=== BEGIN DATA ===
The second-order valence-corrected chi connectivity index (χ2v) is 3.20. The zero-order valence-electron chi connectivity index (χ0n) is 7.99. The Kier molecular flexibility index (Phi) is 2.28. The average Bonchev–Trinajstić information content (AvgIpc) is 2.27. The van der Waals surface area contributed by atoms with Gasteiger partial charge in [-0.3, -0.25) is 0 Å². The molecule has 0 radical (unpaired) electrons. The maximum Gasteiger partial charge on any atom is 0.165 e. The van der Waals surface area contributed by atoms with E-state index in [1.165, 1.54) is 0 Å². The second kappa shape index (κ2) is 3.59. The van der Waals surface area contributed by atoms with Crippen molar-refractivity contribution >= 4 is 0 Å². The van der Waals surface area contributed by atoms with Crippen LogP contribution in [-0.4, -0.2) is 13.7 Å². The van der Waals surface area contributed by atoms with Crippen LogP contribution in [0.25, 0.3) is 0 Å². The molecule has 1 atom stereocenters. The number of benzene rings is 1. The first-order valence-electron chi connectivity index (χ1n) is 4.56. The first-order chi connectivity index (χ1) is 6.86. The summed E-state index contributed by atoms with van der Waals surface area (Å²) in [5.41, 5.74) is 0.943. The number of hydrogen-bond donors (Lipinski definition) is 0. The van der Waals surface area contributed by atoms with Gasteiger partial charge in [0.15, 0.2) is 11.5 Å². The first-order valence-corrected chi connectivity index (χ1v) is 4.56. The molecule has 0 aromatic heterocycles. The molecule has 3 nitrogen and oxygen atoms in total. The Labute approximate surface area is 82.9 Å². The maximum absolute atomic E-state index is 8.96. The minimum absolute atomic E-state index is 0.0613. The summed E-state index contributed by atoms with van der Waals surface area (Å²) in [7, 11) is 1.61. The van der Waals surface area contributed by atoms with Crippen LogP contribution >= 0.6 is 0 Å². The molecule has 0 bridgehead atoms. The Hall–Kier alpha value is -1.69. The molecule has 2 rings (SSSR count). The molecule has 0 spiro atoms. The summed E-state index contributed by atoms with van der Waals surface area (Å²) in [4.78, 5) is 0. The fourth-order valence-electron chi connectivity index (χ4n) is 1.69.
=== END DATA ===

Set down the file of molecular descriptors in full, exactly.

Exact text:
The second-order valence-corrected chi connectivity index (χ2v) is 3.20. The zero-order valence-electron chi connectivity index (χ0n) is 7.99. The Kier molecular flexibility index (Phi) is 2.28. The average Bonchev–Trinajstić information content (AvgIpc) is 2.27. The van der Waals surface area contributed by atoms with Gasteiger partial charge in [-0.3, -0.25) is 0 Å². The molecule has 0 radical (unpaired) electrons. The maximum Gasteiger partial charge on any atom is 0.165 e. The van der Waals surface area contributed by atoms with E-state index in [1.165, 1.54) is 0 Å². The second kappa shape index (κ2) is 3.59. The van der Waals surface area contributed by atoms with Crippen molar-refractivity contribution >= 4 is 0 Å². The van der Waals surface area contributed by atoms with Crippen LogP contribution in [-0.4, -0.2) is 13.7 Å². The van der Waals surface area contributed by atoms with Crippen LogP contribution in [0.25, 0.3) is 0 Å². The molecule has 1 atom stereocenters. The number of benzene rings is 1. The first-order valence-electron chi connectivity index (χ1n) is 4.56. The first-order chi connectivity index (χ1) is 6.86. The summed E-state index contributed by atoms with van der Waals surface area (Å²) in [5.41, 5.74) is 0.943. The number of hydrogen-bond donors (Lipinski definition) is 0. The van der Waals surface area contributed by atoms with Gasteiger partial charge in [0.15, 0.2) is 11.5 Å². The first-order valence-corrected chi connectivity index (χ1v) is 4.56. The molecule has 0 aromatic heterocycles. The molecule has 3 nitrogen and oxygen atoms in total. The Labute approximate surface area is 82.9 Å². The maximum absolute atomic E-state index is 8.96. The minimum absolute atomic E-state index is 0.0613. The summed E-state index contributed by atoms with van der Waals surface area (Å²) in [7, 11) is 1.61. The van der Waals surface area contributed by atoms with Crippen LogP contribution >= 0.6 is 0 Å². The molecule has 0 bridgehead atoms. The Hall–Kier alpha value is -1.69. The molecule has 2 rings (SSSR count). The molecule has 0 spiro atoms. The summed E-state index contributed by atoms with van der Waals surface area (Å²) in [4.78, 5) is 0. The fourth-order valence-electron chi connectivity index (χ4n) is 1.69.